The report recommends action by certification bodies and the National Accreditation Council for Certification Bodies and urges them to adapt their assessment procedures and to consider how fees and charges for small firms can be modified. My Department has consulted these bodies, who have welcomed the report and its recommendations. The NACCB-Association of British Certification Bodies small firms working party and individual certification bodies are actively preparing positive responses on these aspects.
Mr. Neil Hamilton : On 22 July 1993, Official Report, column 363, I announced a review to consider the scope for improving the way the Insolvency Service performs its functions and, in particular, to look at ways in which official receivers could concentrate more on their investigatory role by involving the private sector more in the mechanical processing work in insolvencies. The review was carried out by Stoy Hayward Consulting.
I have considered Stoy Hayward's report--a summary of which has been placed in the Libraries of both Houses--and have decided that its findings provide a sufficient basis for further, more detailed work to be done to assess the costs and benefits of and mechanisms for involving the private sector more in those mechanical, processing tasks undertaken by the official receiver in relation to bankruptcy and compulsory liquidation cases. The specification for this further work has been drawn up and a letter of invitation issued. If this work reveals likely value for money gains in pursuing any of the options identified, I will consider whether there should be live trials in one or more regions.
Mr. Denham : To ask the President of the Board of Trade what estimates he has received from life insurance companies of their liability for compensation payments to people wrongly advised to transfer into private pensions.
Mr. Neil Hamilton : The Department has written to life offices to ask them to indicate their likely exposure to compensation in respect of mis-selling of personal pensions, and to provide guidance on how the Department expects them to reserve for any such exposure in future Companies Act accounts and DTI returns. Individual responses must remain confidential as between the life
Column 4offices and the Department. However, where a life office considers that it is likely to have a liability or a contingent liability, in respect of mis-selling of pension business, the Department expects this to be recognised in the published accounts.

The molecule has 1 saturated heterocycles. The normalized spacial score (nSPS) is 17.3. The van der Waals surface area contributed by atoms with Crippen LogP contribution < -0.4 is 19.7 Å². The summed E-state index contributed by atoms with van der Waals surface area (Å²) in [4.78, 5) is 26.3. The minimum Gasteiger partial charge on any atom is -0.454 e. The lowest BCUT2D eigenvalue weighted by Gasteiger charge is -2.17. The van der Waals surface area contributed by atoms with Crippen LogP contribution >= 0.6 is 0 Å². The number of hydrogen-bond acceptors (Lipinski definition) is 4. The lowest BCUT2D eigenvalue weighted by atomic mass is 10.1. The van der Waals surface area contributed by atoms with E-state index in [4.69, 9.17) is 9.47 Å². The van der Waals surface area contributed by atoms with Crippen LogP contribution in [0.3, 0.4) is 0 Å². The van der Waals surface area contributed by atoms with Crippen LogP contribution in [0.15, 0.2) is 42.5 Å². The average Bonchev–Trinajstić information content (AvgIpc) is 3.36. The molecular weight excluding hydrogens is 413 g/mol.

Mr. Eggar [holding answer 3 February 1994] : I have no plans for this purpose. The guidelines provided by BS7671--the IEE wiring regulations--are well estab-lished and well known in the electrical contracting and associated industries.
BS7671 applies to the design, selection, erection, inspection and testing of electrical installations. It also makes requirements for safety with the objective of protecting persons, property and livestock against electrical shock, fires, burns and various mechanical hazards. Persons who wish to certify that an installation satisfies the requirements of this standard must be competent for the work. The standard sets out the requirements for competence. The safety aspects of this standard are supported by legislation, for example the Health and Safety at Work, etc. Act 1974.
Mr. Eggar [holding answer 3 February 1994] : I have not issued any guidelines for this purpose. The guidelines provided by BS7671-- the IEE wiring regulations--are well established and well known in the electrical contracting and associated industries.
BS7671 applies to the design, selection, erection, inspection and testing of electrical installations. It also makes requirements for safety with the objective of protecting persons, property and livestock against electrical shock, fires burns and various mechanical hazards. Persons who wish to certify that an installation satisfies the requirements of this standard must be competent for the work. The standard sets out the requirements for competence. The safety aspects of this standard are supported by legislation, for example the Health and Safety at Work, etc. Act 1974.